The Bone of Contention
A Benny Audio Adventure
|Synopsis: When Benny arrives on the Clutch to ask if the Perlorans can have their Bone back, she soon realises she has her work cut out for her.|
Maternal connections... by Joe Ford 25/10/04
An excellent tale, and one that takes full advantage of Bernice's range running side by side with the Doctor Who one. I was absorbed by the story, especially how Simon A Forward managed to explore Bernice's emotional connection to the young without involving Peter at all. Like the best of this range it allows us to see the character in a new light, astonishing really considering how long she has been running now, but with a full gamut of human emotions to explore, motherhood being the latest they have conquered, Benny continues to impress her audience. I fear many people groan at her prolonged existence but then I doubt many of those people follow her adventures any more and fail to recognise that these tighter, simpler dramas are some of the best character drama Big Finish have to offer.
The Sandman, Forward's first audio, was a sixth Doctor adventure that dared to push his character back into the bullying, violent mind set that left so many viewers unable to cope with him back in the 80's and I have to say it did not impress me greatly. However I have since discovered it is one of the most re-listenable (that is such an awkward word but it fits the description perfectly) audios, packed with detail that I missed during the first listen and with a story that is far more interesting than I dismissed. Colin is striking and the music is phenomenal but the best aspect of Forward's debut audio is his introduction of the Galyari, an avian descended species of reptile who travel the galaxy in a collection of spaceships called the Clutch, like a migrating species of fish, always on the move, communicating and trading. Their way of life was forced upon them by the mythical "Sandman", a vicious bully who helped their enemies force them from there adopted home soil... an evil interloper known as the Doctor.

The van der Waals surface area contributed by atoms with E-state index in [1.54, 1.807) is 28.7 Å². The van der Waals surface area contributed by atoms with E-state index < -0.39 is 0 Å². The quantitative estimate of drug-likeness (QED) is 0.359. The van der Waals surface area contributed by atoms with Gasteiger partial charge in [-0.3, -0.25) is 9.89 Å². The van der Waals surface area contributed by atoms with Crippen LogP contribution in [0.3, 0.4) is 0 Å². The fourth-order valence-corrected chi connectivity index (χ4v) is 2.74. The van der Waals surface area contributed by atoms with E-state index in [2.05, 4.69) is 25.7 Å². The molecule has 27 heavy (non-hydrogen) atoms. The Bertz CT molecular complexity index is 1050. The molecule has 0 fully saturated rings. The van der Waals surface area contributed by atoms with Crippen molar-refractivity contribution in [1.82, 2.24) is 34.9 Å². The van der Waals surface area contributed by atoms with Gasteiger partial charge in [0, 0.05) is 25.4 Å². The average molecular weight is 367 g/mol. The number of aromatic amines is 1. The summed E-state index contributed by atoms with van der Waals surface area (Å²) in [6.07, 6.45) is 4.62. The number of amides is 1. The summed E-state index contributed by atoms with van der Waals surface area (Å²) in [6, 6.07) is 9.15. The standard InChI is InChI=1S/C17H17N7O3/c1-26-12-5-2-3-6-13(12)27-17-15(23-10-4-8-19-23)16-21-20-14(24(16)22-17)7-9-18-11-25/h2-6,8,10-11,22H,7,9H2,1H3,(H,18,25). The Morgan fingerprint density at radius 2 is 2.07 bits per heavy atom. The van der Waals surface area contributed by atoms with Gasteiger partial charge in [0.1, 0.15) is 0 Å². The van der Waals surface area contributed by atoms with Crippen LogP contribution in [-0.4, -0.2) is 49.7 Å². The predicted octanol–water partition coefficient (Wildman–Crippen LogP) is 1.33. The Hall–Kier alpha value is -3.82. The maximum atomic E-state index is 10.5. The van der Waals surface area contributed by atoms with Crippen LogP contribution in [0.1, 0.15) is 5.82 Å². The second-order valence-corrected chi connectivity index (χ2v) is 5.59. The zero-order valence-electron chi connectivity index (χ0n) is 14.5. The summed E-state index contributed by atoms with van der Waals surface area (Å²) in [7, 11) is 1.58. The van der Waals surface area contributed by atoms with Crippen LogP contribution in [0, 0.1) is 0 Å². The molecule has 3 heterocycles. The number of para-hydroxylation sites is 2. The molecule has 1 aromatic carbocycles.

With so many species in the Clutch and such a rich backstory the Galyari is one of the few species created by Big Finish that deserved a return appearance. So who better to stumble across their fleet in the pursuit of a piece of cultural heritage but the eminent Professor Summerfield, desperate for a bit of peace from her hectic life on the Braxiatel collection...
Hang on a minute! Didn't Benny, Jason, Sophia and Peter leave in a stolen Grel spaceship in The Grel Escape, heading towards planets unknown? Did they get home to the Braxiatel collection after all? Or is this diversion just Benny abandoning ship for a few days to fulfil her dangerous quest quota for the month? The story refuses to answer the question although from her dialogue about Peter and going "home" I can only assume they made it back pretty swiftly. Hopefully the answers will be forthcoming in the next story, The Relics of Jegg-Sau.
I can fully understand Benny's wish to rush off on some hair-brained mission, risking her life to save some precious artefact. I understand she is a mother now and has responsibilities but any of us who have been following her adventures know how exciting her life has been... to surrender to the lifestyle of domestication after such drama would be frustrating in the extreme. She does occasionally seem selfish, especially with how frequent these trips are (The Big Hunt had a similar opening), ignoring her son so, but it is clear he is in safe hands in the Collection. And as if to bring the matter to her attention Benny has something of an revelation during this story, her intimacy with the Galyari child reminding her of how beautiful her own son is and how little time she spends with him. Its this sort of development that keeps you coming back to these characters, especially Benny, her ability to grow is pretty much self-perpetuating these days.